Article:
Notes: Like most spiced cakes, this tastes even better when it’s rested for a day - so if you want it for Easter, I suggest making it tonight or tomorrow. 

Simnel Torte
60 g milk + 60 g water, warmed
15 g buckwheat flour
⅛ tsp yeast

100 g almond flour
60 g potato starch
¾ tsp mixed spice (or ½ tsp ginger plus a pinch each of nutmeg, cloves, and cinnamon)
30 g brown sugar
35 g butter, soft
½ tsp salt
2 eggs, separated, room temperature
18 g (a good tablespoonful) apricot preserves or ginger preserves (I used a combination!)
80 g currants, raisins, or a combination
15 g candied peel (you can make your own if you like)
40 g sliced almonds, for the top

For the glaze:
30 g powdered sugar
2 tsp brandy
1 tsp rosewater
½ tsp apricot preserves

Combine the buckwheat flour, yeast, milk, and water and set aside in a warm spot for about an hour. (If the flour settles, give it an occasional stir.)
Combine the almond flour, potato starch, and spices and set aside. Lightly whisk the egg whites. Cream together the butter, sugar, salt, yolks, and preserves. Beat in about half the dry mix, then the milk mixture, the beaten whites, and finally the remaining dry mix. Fold in the dried fruit and peel. Pour the mixture into a buttered 8” tart pan or springform pan and sprinkle the slivered almonds on top. Let it rise for 45-60 minutes (depending on how warm it is in your kitchen) - meanwhile heat the oven to 350º F / 175º C. Bake the cake for about 45 minutes. When the cake is almost done, whisk together the glaze ingredients. Pour the glaze over the cake immediately after removing it from the oven. Let the cake rest for several hours before serving.

Wednesday, 29 March 2017

Columbia SC GFAF Wellness Event

The Columbia SC GFAF Wellness Event is coming up on the 29th of April! This is the first time the event has come to Columbia, so I’m excited to meet some new people and discover (and of course share with you) some of this city's GF foods and resources. I’m also very excited to announce I will be speaking at this event - the topic will be Gluten-Free Sourdough: Recipes, Science, and Nutrition! Come find out why sourdough is better than yeast for GF bread and learn about how to make and use your very own sourdough starter.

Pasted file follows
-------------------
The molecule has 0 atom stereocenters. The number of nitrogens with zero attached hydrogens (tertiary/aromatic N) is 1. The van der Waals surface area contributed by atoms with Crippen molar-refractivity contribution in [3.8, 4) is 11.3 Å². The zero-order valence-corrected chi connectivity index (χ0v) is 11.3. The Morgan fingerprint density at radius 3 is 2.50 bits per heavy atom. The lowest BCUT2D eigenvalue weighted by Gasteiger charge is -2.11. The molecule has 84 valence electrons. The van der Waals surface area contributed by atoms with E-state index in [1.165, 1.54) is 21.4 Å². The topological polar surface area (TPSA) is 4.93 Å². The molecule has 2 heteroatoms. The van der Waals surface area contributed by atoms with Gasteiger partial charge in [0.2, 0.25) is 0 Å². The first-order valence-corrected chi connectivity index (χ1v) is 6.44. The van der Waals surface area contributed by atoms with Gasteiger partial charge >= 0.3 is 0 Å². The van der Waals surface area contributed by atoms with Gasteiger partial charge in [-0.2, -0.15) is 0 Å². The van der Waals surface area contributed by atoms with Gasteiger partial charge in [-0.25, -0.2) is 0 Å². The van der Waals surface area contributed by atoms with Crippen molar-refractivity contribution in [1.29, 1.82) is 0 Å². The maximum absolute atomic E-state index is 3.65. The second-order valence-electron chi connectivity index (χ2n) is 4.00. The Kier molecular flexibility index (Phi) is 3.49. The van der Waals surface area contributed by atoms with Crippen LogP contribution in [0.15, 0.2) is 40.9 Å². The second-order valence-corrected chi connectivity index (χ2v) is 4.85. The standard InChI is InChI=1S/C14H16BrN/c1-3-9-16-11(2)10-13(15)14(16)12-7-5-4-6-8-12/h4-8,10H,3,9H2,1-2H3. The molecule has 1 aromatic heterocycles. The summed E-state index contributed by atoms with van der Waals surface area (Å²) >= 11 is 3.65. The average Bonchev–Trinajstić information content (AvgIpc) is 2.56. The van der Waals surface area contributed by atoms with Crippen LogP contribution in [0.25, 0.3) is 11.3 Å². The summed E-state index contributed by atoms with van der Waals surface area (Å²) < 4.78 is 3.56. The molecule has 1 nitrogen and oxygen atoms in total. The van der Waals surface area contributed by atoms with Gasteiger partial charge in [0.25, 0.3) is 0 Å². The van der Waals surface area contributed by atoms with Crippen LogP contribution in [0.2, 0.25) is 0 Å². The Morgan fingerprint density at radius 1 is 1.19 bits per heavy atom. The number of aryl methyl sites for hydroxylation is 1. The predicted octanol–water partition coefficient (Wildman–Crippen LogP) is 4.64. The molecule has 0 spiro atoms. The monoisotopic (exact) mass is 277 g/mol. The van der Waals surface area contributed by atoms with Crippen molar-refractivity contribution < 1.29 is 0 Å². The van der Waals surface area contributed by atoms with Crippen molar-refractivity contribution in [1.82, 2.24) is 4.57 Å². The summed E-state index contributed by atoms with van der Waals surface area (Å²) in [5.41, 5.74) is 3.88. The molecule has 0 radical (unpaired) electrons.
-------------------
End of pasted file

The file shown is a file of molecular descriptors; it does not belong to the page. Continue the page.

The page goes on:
I have four tickets to give away, so if you’re in the SC area, be sure to leave a comment for a chance to win a pair of tickets to the event! Hope to see you there!

Saturday, 25 March 2017

Bread without binders: The future of GF baking?


I transitioned away from using gums in my baking way back in 2010, but like most others baking without gums, have still found it necessary to use an alternative binder such as psyllium, chia, or flax for satisfactory results in (eggless) raised bread formulas. However, I’ve long suspected that even these unprocessed binders may not always be needed as we continue to optimize milling, fermentation, and grain cultivar selection for better gluten-free flour quality. A recent research paper further supports this with regard to milling. The researchers have apparently made a 100% rice loaf bread with no binders, emulsifiers, or other additives. They attribute this success to the wet-milling process used, which results in intact, undamaged starch granules - dry-milling creates a lot more damaged starch, causing a gummy texture that is especially noticeable with small-granule starch like that of rice. (This is the primary reason recipes specifically calling for Thai rice flour, which is wet-milled, will not turn out right with other rice flour, even if it’s superfine.) But I suspect there has to be some specific cultivar selection at play as well, because even Thai rice flour can’t be used to make loaf bread without additives. I will hopefully be able to get my hands on a copy of the full-text article soon, which details the starch chemistry central to this bread's structure, and then I’ll be sure fill you in on this exciting research!